Since Sony made the announcement this morning that it is acquiring video-sharing site Grouper for $65 million, I have been re-evaluating my prospectus on which company just might buy YouTube.I had Sony fourth most likely, but $65 million is a lighter bite than $1 billion, which is often thought to be the fetching price for YT.
I had Sony fourth most likely, but $65 million is a lighter bite than $1 billion, which is often thought to be the fetching price for YT.
Mike Arrington doesn't think the comparison is all that applicable, though. His thesis: Sony is buying Grouper for the P2P, and while $65 million might be a trivial expense for Sony, why not use The Torrents if all you are mainly interested in is P2P distribution?
That's a fair question, but with all due respect to this type of argument, I think that YouTube (which has about 30 times the traffic of Grouper) is not about distribution so much as it is an opportunity to monetize the content contributions and associated product and lifestyle marketing choices that tie in with audiences of millions who create their own digital content.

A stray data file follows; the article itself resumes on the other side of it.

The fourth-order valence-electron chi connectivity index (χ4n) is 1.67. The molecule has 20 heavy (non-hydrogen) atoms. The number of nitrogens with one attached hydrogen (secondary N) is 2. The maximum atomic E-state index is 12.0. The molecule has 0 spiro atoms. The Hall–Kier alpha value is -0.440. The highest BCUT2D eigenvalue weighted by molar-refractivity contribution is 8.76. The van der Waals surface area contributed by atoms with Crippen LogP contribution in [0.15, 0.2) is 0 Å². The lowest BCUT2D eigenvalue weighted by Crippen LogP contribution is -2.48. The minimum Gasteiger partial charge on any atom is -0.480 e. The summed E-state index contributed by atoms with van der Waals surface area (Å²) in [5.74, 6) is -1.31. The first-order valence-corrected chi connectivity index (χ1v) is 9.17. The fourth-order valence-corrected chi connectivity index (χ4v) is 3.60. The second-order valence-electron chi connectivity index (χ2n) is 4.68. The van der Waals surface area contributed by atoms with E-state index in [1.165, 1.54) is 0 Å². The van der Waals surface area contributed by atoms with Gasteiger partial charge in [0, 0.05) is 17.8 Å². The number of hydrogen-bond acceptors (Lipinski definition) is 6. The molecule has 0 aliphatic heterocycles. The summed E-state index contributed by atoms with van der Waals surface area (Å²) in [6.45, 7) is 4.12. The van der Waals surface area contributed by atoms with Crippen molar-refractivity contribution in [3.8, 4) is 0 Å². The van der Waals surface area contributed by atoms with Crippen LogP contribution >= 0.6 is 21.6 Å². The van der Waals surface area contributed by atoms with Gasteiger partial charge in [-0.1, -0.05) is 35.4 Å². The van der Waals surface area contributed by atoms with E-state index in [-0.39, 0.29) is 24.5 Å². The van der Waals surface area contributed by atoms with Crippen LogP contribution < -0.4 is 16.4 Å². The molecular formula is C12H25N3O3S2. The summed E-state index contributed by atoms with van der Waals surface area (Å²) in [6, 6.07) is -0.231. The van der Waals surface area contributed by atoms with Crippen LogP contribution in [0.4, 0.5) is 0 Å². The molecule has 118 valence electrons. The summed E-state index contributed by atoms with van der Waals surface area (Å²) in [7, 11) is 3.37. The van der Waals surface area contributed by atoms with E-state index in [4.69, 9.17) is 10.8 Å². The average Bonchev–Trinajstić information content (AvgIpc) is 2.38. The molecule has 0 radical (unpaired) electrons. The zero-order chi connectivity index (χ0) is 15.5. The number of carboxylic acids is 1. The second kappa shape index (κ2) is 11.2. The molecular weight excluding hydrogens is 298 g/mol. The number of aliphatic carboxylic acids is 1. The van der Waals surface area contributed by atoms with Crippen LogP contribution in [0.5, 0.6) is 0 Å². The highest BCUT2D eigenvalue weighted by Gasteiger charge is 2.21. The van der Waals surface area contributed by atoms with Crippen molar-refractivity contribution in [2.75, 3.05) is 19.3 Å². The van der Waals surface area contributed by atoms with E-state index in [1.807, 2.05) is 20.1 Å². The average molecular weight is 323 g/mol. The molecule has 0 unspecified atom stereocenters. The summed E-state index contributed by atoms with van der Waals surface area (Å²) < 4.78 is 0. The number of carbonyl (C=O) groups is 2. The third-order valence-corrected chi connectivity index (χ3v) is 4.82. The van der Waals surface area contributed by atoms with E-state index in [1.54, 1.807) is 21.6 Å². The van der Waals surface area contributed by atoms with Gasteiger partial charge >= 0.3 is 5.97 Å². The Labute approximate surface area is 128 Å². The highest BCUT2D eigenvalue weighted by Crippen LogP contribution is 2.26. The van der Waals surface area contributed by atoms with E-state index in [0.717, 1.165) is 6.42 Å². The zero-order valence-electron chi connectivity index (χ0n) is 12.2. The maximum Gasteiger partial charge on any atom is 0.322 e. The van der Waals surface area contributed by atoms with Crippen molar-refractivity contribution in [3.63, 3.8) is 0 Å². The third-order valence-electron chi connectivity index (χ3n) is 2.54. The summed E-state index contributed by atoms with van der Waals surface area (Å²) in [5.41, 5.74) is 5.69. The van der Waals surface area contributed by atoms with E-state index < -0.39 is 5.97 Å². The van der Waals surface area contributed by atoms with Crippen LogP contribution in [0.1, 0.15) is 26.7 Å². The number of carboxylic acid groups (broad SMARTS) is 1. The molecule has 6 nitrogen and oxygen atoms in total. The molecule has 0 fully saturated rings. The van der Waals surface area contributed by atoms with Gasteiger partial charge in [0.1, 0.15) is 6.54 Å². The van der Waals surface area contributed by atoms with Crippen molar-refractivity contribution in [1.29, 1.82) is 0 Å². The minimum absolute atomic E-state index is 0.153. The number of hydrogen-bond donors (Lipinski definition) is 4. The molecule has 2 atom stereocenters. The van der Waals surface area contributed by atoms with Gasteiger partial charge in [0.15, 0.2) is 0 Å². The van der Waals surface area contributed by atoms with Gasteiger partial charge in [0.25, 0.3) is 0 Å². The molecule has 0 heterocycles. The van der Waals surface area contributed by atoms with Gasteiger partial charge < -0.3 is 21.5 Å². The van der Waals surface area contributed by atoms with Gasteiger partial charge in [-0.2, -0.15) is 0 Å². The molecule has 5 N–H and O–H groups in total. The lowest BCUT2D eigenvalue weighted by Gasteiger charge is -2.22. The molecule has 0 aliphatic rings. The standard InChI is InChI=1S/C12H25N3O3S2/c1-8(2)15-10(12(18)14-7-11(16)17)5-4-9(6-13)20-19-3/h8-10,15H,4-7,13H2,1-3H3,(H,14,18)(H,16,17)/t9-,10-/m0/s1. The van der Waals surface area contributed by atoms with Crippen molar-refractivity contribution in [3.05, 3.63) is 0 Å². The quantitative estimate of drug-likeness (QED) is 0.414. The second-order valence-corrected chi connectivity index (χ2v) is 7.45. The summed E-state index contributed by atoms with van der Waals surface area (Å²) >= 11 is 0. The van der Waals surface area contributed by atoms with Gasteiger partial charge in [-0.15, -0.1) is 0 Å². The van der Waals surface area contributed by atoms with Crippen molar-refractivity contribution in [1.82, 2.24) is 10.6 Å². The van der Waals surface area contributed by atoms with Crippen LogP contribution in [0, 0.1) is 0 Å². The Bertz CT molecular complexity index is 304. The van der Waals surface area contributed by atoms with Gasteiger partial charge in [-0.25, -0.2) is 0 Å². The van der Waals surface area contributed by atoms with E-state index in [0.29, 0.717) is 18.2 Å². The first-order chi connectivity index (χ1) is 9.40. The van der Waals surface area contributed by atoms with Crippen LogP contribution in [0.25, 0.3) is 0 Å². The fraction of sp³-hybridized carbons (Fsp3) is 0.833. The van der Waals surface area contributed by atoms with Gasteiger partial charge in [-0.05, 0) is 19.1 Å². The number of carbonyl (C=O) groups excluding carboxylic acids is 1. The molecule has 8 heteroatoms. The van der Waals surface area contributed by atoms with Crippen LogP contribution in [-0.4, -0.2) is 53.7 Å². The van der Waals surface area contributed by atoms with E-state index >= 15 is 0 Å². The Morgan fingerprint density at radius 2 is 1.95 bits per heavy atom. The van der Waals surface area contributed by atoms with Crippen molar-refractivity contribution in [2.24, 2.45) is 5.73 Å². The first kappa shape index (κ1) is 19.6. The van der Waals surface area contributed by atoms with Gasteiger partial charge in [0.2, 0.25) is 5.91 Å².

That's why I think that the rationale for a YT deal would follow more of a Flickr or MySpace acquisition model.
I just went back over my article, and given the plausibility of co-opting existing distribution technologies to distribute digital content, that would minimize the case for NewsCorp. or Time Warner to buy YT.
I still think Yahoo! would be the best acquirer, if only for the opportunity to build on their Flickr base.
That's not to say some other companies would do well to pursue content distribution deals with YouTube. What about, say, InterActive Corp. affiliating with, or buying a minority stake in YouTube and then offering self-made viseo distribution to all those Match.com members?